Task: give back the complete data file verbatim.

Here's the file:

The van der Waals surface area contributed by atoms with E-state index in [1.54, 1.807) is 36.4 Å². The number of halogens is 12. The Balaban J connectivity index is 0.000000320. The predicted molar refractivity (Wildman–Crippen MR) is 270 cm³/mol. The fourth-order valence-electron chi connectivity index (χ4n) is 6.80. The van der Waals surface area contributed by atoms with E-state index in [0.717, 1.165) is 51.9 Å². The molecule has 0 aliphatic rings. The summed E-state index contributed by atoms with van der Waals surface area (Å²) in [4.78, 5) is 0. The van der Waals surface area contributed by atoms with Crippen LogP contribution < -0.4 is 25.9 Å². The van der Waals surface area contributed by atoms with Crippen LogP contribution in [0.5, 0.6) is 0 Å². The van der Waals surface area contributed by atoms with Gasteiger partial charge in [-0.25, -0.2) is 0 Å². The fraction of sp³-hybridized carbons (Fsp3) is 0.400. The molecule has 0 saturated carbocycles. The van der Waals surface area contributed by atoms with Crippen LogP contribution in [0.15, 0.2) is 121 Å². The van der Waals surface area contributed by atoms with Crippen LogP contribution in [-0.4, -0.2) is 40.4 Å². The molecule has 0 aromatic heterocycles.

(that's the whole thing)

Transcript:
The van der Waals surface area contributed by atoms with E-state index in [1.54, 1.807) is 36.4 Å². The number of halogens is 12. The Balaban J connectivity index is 0.000000320. The predicted molar refractivity (Wildman–Crippen MR) is 270 cm³/mol. The fourth-order valence-electron chi connectivity index (χ4n) is 6.80. The van der Waals surface area contributed by atoms with E-state index in [0.717, 1.165) is 51.9 Å². The molecule has 0 aliphatic rings. The summed E-state index contributed by atoms with van der Waals surface area (Å²) in [4.78, 5) is 0. The van der Waals surface area contributed by atoms with Crippen LogP contribution < -0.4 is 25.9 Å². The van der Waals surface area contributed by atoms with Crippen LogP contribution in [0.5, 0.6) is 0 Å². The van der Waals surface area contributed by atoms with Gasteiger partial charge in [-0.25, -0.2) is 0 Å². The fraction of sp³-hybridized carbons (Fsp3) is 0.400. The molecule has 0 saturated carbocycles. The van der Waals surface area contributed by atoms with Crippen LogP contribution in [0.15, 0.2) is 121 Å². The van der Waals surface area contributed by atoms with Crippen LogP contribution in [-0.4, -0.2) is 40.4 Å². The molecule has 0 aromatic heterocycles.